Uncommon Sense

May 11, 2021

A Life Filling Boxes (Check Boxes Anyway)

Filed under: Philosophy — Steve Ruis @ 11:05 am
Tags: , , ,

I have been reading an interesting book “Philosophy Between the Lines: The Lost History of Esoteric Writing” by Arthur M. Melzer. One section struck me as I am quite long in the tooth and just spent some time in a hospital emergency room two days ago, so my “end of life experience is much closer than farther away. Here it is (the section, not my end of life experience):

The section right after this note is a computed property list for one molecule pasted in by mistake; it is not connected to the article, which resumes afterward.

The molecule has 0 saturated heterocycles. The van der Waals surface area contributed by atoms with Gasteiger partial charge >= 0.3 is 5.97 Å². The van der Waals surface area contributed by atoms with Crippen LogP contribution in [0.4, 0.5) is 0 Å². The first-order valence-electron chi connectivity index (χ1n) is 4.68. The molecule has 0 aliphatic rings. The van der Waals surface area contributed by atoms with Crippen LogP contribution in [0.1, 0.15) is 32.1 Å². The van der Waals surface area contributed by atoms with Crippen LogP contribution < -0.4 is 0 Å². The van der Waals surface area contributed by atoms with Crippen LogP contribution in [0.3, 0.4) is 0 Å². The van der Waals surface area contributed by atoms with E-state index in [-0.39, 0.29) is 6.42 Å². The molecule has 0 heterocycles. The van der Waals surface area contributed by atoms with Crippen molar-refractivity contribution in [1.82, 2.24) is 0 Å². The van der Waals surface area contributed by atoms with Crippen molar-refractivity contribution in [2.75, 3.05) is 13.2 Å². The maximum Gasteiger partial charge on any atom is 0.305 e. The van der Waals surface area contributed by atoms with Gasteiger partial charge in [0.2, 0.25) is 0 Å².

“The crucial point concerns what is meant by a ‘philosopher.’1 In the older view, it is not simply a person like “you and me,” only with a particular interest in philosophy (although there are such people too, of course), any more than a saint is a person with a peculiar liking for religion. Again, philosophy is not a specific subject matter like botany or geology, or a particular technique or expertise, as in the contemporary phrase ‘a professional philosopher.’ It is above all a distinct way of life—something that makes one a different type of human being. One is a philosopher not so much because of what one does or is able to do as because of what one most fundamentally loves and lives for. The philosopher is the person who, through a long dialectical journey, has come to see through the illusory goods for which others live and die. Freed from illusion—and from the distortion of experience that illusion produces—he is able, for the first time, to know himself, to be himself, and to fully experience his deepest longing, which is to comprehend the necessities that structure the universe and human life as part of that universe. This is the famous vita contemplativa, an ideal of life found, in one form or another, among virtually all classical and medieval thinkers and still powerful among many modern thinkers as well.”